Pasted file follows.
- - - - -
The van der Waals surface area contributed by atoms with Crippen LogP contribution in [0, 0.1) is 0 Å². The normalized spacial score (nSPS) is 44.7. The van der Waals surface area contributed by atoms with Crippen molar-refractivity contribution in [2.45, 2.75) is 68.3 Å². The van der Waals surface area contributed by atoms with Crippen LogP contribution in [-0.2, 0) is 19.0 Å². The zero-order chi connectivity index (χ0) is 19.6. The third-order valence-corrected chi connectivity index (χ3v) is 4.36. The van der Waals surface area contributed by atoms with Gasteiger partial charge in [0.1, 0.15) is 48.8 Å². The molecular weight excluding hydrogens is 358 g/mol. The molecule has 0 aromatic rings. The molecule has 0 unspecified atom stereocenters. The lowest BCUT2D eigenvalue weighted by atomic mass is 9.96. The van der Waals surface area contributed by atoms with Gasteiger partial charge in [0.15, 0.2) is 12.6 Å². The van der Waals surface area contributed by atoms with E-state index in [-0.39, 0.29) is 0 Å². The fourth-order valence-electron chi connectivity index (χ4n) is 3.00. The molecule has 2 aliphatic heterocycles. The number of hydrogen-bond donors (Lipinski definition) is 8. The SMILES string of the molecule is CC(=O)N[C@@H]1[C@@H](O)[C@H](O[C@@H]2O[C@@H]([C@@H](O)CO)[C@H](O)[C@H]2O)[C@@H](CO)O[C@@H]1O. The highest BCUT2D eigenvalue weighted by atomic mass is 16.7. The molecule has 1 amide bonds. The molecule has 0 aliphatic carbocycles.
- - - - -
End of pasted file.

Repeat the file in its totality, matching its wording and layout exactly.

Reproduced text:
The van der Waals surface area contributed by atoms with Crippen LogP contribution in [0, 0.1) is 0 Å². The normalized spacial score (nSPS) is 44.7. The van der Waals surface area contributed by atoms with Crippen molar-refractivity contribution in [2.45, 2.75) is 68.3 Å². The van der Waals surface area contributed by atoms with Crippen LogP contribution in [-0.2, 0) is 19.0 Å². The zero-order chi connectivity index (χ0) is 19.6. The third-order valence-corrected chi connectivity index (χ3v) is 4.36. The van der Waals surface area contributed by atoms with Gasteiger partial charge in [0.1, 0.15) is 48.8 Å². The molecular weight excluding hydrogens is 358 g/mol. The molecule has 0 aromatic rings. The molecule has 0 unspecified atom stereocenters. The lowest BCUT2D eigenvalue weighted by atomic mass is 9.96. The van der Waals surface area contributed by atoms with Gasteiger partial charge in [0.15, 0.2) is 12.6 Å². The van der Waals surface area contributed by atoms with E-state index in [-0.39, 0.29) is 0 Å². The fourth-order valence-electron chi connectivity index (χ4n) is 3.00. The molecule has 2 aliphatic heterocycles. The number of hydrogen-bond donors (Lipinski definition) is 8. The SMILES string of the molecule is CC(=O)N[C@@H]1[C@@H](O)[C@H](O[C@@H]2O[C@@H]([C@@H](O)CO)[C@H](O)[C@H]2O)[C@@H](CO)O[C@@H]1O. The highest BCUT2D eigenvalue weighted by atomic mass is 16.7. The molecule has 1 amide bonds. The molecule has 0 aliphatic carbocycles.